Gloucestershire

Pianists finish composer Erik Satie's 22-hour musical marathon

Erik Satie
Image caption Erik Satie's short piece - Vexations - was performed 840 times in a row as part of the Cheltenham Music Festival

Dozens of pianists have completed a 22-hour musical marathon by playing a rare, full-length performance of French composer Erik Satie's Vexations.

The short piece was performed 840 times in a row as part of the Cheltenham Music Festival to celebrate the 150th anniversary of the composer's birth.

Visitors to St Paul's Church in the town even brought along sleeping bags for the feat of musical endurance.

The marathon began at midday on Friday and finished on Saturday morning.

The single page of music was written by a distraught Satie in 1893 following a split from his one and only girlfriend.

Image caption One the 35 pianists taking part in the marathon musical relay was actor and comedian Alastair McGowan
Image copyright Cheltenham Music Festival
Image caption Visitors to St Paul's Church in Cheltenham even brought along sleeping bags for this feat of musical endurance

The instructions for the performance, were that it should be played 840 times non-stop, extremely slowly.

But festival director, Meurig Bowen, said Satie "probably never intended that it should be performed".

"It wasn't performed in his lifetime," he said.

"It was performed in New York the first time in 1963. It was organised by John Cage and Andy Warhol was in the audience."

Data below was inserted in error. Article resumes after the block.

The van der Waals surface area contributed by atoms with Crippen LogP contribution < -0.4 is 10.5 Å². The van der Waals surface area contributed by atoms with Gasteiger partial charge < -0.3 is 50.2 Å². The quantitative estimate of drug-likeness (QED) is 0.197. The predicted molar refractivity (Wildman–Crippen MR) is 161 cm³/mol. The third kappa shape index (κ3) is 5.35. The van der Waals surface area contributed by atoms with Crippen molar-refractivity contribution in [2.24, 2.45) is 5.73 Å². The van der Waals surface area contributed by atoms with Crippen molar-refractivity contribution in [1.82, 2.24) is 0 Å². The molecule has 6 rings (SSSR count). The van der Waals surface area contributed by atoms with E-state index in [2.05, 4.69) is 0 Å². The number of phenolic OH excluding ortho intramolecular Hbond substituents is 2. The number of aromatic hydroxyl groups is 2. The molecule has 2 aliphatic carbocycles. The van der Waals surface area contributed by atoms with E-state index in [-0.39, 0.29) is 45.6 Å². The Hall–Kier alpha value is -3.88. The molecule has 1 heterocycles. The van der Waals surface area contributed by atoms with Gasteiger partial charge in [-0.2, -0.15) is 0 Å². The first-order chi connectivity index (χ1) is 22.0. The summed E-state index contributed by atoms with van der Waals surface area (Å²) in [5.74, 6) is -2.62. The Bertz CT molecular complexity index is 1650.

Image copyright Cheltenham Music Festical
Image caption The single page of music was written by a distraught Satie in 1893 following a split from his one and only girlfriend

Among the pianists who took part at the keyboard in Cheltenham was Florian Kaplick, who flew in from Scotland especially.

"I could never play Vexations in a full cycle and when I heard that this was going to happen - I wanted to be part of it," he said.

Another of the 35 pianists, who took part in the marathon musical relay was actor and comedian Alastair McGowan.

"You're aware you're doing the same thing for half an hour and sometimes you're doing them and you're thinking have I gone back to the first bit or the second bit - you really cannot remember where you are," he said.

"But if you can't remember you hope the audience can't remember either."

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